Last week I read Andrew Vachss' latest novel, "Terminal," this is by my count his 20th novel, and the 17th in the Burke series.
I'm not really up to writing a full review but here's just a few thoughts on the book.
Andrew Vachss is a very skilled writer who has a talent for gritty crime fiction. He has an ability to describe darkness and crime in a manner that few do. The reader is left with the feeling that he has spent time with a man who has been there, done that, and traveled mentally and physically in places where they themselves probably have dared not.
His novels have a dark, transgressional quality to them, as the author seeks to push the reader outside of their comfort zone and leave them outraged and intent on working to correct Vachss' causes, most of which center around child abuse or mistreatment in various forms. The books are designed to push people's buttons and provoke a response.
Therefore the first few books in the Burke series hit the world like a hammer. Few people had ever read anything like them in their power, darkness, emotional intensity, lightened by interesting characters who traveled in a surreal vision of inner-city New York and its environs. (For most of us in this society, the deepest parts of the inner-cities are places we dare not travel and therefore they take on a mythic nature at times. Vachss and, at times, Frank Miller, the comic author, both toy with this in a very skilled manner.)
The first half dozen or so in the series had a major impact on me and many other readers.
However, in my opinion, about that time the series lost steam. Although one could see that the characters in the first few books had been designed in such a way that they intertwined, establishing depth and verisimilitude while leaving threads hanging to be tied up in future novels, eventually there were no more integral plot threads waiting to be resolved and instead the author seemed to pull plots out of the air and tack things on willy-nilly and returning to things and characters that should best have been left alone, weakening them in the process.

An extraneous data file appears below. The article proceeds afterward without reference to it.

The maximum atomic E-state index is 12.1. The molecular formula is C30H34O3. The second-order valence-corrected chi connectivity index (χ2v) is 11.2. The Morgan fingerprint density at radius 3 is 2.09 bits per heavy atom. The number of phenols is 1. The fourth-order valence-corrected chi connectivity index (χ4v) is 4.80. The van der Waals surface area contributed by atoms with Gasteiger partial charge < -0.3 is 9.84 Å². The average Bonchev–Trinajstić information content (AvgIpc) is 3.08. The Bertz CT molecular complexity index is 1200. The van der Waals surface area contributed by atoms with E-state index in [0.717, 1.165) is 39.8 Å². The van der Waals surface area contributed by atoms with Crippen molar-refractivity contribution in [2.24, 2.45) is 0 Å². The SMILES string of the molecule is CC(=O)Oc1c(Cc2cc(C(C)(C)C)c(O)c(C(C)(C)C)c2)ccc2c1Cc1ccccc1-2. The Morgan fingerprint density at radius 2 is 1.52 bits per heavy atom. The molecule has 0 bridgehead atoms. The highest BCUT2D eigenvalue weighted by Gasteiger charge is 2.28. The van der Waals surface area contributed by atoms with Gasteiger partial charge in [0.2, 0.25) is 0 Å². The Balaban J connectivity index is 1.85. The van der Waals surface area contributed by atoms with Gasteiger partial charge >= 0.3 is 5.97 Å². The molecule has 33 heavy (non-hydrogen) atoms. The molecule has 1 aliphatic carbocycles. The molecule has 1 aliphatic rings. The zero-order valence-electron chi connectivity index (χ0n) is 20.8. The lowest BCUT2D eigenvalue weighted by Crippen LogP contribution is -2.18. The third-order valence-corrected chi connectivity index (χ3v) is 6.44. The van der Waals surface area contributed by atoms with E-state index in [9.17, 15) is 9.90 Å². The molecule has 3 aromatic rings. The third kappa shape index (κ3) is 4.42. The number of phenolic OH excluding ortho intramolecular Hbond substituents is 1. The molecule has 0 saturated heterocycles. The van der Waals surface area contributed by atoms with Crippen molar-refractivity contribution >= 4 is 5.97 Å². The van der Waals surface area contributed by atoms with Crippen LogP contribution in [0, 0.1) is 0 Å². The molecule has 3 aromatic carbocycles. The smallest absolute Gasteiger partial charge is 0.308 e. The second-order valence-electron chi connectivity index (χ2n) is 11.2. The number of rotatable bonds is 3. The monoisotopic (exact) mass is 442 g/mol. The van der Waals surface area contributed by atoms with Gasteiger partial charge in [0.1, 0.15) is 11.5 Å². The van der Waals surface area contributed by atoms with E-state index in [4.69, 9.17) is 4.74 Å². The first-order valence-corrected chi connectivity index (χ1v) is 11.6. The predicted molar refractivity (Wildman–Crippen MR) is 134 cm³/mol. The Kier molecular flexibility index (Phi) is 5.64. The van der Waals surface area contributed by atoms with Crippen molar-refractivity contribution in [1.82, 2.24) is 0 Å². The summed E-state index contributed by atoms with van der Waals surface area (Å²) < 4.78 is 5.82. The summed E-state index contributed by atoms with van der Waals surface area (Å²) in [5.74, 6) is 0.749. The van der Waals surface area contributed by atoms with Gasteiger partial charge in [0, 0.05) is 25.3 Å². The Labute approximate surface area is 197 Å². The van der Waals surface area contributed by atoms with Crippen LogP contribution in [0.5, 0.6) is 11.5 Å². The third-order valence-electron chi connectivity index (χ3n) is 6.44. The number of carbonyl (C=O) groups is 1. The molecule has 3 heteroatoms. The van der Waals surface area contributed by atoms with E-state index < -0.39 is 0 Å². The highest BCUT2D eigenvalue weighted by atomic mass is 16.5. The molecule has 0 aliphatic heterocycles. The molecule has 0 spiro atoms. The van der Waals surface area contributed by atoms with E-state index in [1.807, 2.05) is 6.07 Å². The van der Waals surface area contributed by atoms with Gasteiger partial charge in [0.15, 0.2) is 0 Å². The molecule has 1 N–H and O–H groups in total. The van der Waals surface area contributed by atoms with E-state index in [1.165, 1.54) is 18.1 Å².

"Shella," a non-Burke novel, came along. To borrow terms from another genre, this was set in the same "universe" as the Burke novels, written with the same intent, feel and style, but involved all new characters. But the readers demanded more of Burke and the author returned to writing that series. Vachss' day job and passion is working as a lawyer who defends children. He has stated that since his clients do not have much money, it is important that his novels bring in money to help the law firm. (He also stated this was not a realistic business plan for others to follow. It simply worked out for him that way.) Therefore to some extent he is trapped in writing the Burke novels, although he has experimented with writing other novels including "The Getaway Driver." I enjoyed "The Getaway Driver." This had a different feel than his previous novels, being less surreal in my opinion.
"Terminal," in my opinion, seemed to have been written in the following manner. With short choppy segments, strung together to form a novel, one gets the feeling that Vachss probably writes a segment daily. However, many of these segments can only be described as rants, with Vachss interrupting his narrative in an undisciplined fashion to voice his opinion on things that upset him.